I've created a mobile site with a portfolio page. On the desktop version, hovering the mouse over the images changes the mouse pointer to a finger indicating the image is hyperlinked.

To try to get the same effect on mobile I have placed a "small pulsating finger pointer" over every hyper-linked image but after a while it feels annoying.

Is there a better way?


5 Answers 5


I used a faded "finger pointer" icon in the corner of images, and it doesn't appear too annoying with correct amount of fading. Also tried a "pulsating one", and that brought up annoyance. Haven't heard bad feedback of the faded one, so it has atleast passed testing with my audience. So if it's not obvious to everyone that some images are clickable on touch screen, there's a faded tip available.

  • Seems reasonable, I think I will go with that.
    – Naz
    Sep 23, 2012 at 19:46
  • It seems like UX problems are timeless. It's 2021 and I found this answer useful. However, I consider using link icon instead. Apr 28, 2021 at 6:50

Users of mobile devices with touchscreens tend to think all objects of reasonable size can be clicked. Look at any mobile app and you'll find that most images are clickable, yet usually there's no indication of that.

  • 1
    This isn't an answer. It's more of a statement about what is popular, but that doesn't make it correct. No indication of something doesn't translate into the user knowing that it's clickable. There is a reason why images in a hyperlink are suppose to have a border. The person asking the question has modified the CSS to hide that boarder, and then use a hover state which doesn't exist on mobile devices. Now he's confused why it's not clear that it's clickable. That's not a problem with mobile, it's a problem with his CSS. He has disable a method that already existed by default.
    – Reactgular
    Sep 21, 2012 at 20:04
  • I'm not saying that the above answer is bad advise. It is true, that most mobile Html is rendered this way. If the clickable state of the image is clear in the layout and design, then it works, but what I'm saying is that it seems Html designers have forgotten some of the very basic features of Html/CSS that have always been there since the first version.
    – Reactgular
    Sep 21, 2012 at 20:09
  • It doesn't have anything to do with HTML or CSS. He's asking about a way to indicate that an image is clickable, on mobile, to parallel the hover state he has on desktop. I'm saying that he doesn't need that, and there is no way to parallel a hover state on mobile. The HTML conventions have been developed for regular web, not mobile. Take the same advice I gave him and look at any decent leading mobile app and see if they use an indication that an image is clickable. Sep 21, 2012 at 21:05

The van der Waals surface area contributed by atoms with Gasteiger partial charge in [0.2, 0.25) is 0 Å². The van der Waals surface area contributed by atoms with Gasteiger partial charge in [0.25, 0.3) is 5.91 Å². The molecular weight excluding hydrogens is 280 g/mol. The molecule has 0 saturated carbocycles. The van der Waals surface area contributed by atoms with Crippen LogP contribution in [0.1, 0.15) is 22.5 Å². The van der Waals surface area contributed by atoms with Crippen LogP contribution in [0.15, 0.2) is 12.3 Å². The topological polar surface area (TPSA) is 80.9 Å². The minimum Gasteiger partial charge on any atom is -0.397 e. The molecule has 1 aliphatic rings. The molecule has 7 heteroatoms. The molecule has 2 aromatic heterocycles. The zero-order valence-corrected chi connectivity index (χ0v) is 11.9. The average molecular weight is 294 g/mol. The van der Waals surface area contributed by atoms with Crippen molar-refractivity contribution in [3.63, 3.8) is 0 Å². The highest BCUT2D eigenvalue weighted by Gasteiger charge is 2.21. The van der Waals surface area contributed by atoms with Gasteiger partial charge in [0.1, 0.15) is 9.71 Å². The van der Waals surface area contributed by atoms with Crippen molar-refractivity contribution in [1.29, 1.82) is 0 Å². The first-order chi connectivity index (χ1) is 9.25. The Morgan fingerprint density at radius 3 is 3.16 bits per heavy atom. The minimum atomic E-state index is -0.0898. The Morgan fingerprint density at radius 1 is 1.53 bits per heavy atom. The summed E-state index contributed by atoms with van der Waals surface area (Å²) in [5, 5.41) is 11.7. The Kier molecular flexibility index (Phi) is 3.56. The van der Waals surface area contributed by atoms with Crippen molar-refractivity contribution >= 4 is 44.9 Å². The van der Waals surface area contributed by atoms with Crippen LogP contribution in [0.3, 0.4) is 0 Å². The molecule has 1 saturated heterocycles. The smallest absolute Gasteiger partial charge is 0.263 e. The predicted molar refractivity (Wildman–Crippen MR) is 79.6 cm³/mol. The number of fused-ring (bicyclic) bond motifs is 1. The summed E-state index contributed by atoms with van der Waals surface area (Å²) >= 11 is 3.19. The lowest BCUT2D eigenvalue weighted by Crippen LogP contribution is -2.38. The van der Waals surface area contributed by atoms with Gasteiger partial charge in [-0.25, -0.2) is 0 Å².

• @MathewFoscarini Compare this question and accepted answer: Indicate tappable area on mobile Sep 22, 2012 at 7:53
  • I know what you mean, if something looks interesting people tap it even if there is no link behind it. But I would like to have something for the long run a standard of my own, if you will, that easily differentiates clickable and non clickable images.
    – Naz
    Sep 23, 2012 at 19:45

I agree that most touch users will see most images on a page as linkable, but a shadow behind the image and a thin white border around the image creates a visible separation from the page.

A blinking finger would bug me.


The images need to be given Affordance. There are many articles on the Web, here's the top one from a Google search for "ui design affordance."


There are a variety of ways to give affordance to visual objects without a "pulsating finger" (geez that sounds funny). The most common way to provide affordance is to create contrast between the object needing affordance and its surrounding context.

  • +1 for a good article (from the SE CEO's blog, no less ;) That aside, I think the OP's question betrays an intuitive (if not explicit) understanding of an affordance, but it's really about how to design that affordance.
    – msanford
    Sep 21, 2012 at 15:57

The internet standard is to surround the image with a border that is the same color as hypertext links.

<a href=""><img src="something.png></a>

That HTML without modifying the CSS will produce an image with a border indicating that the image can be clicked.

  • I understand what you are saying that it is a standard but looking across the internet landscape as it stands today nobody is using this, thus users would not be aware of the convention as they are of say for example underlined text meaning a hyperlink. So the difference bewtween a bordered image an non-bordered image would be lost. So I don't think it will be a viable option for me.
    – Naz
    Sep 23, 2012 at 19:43

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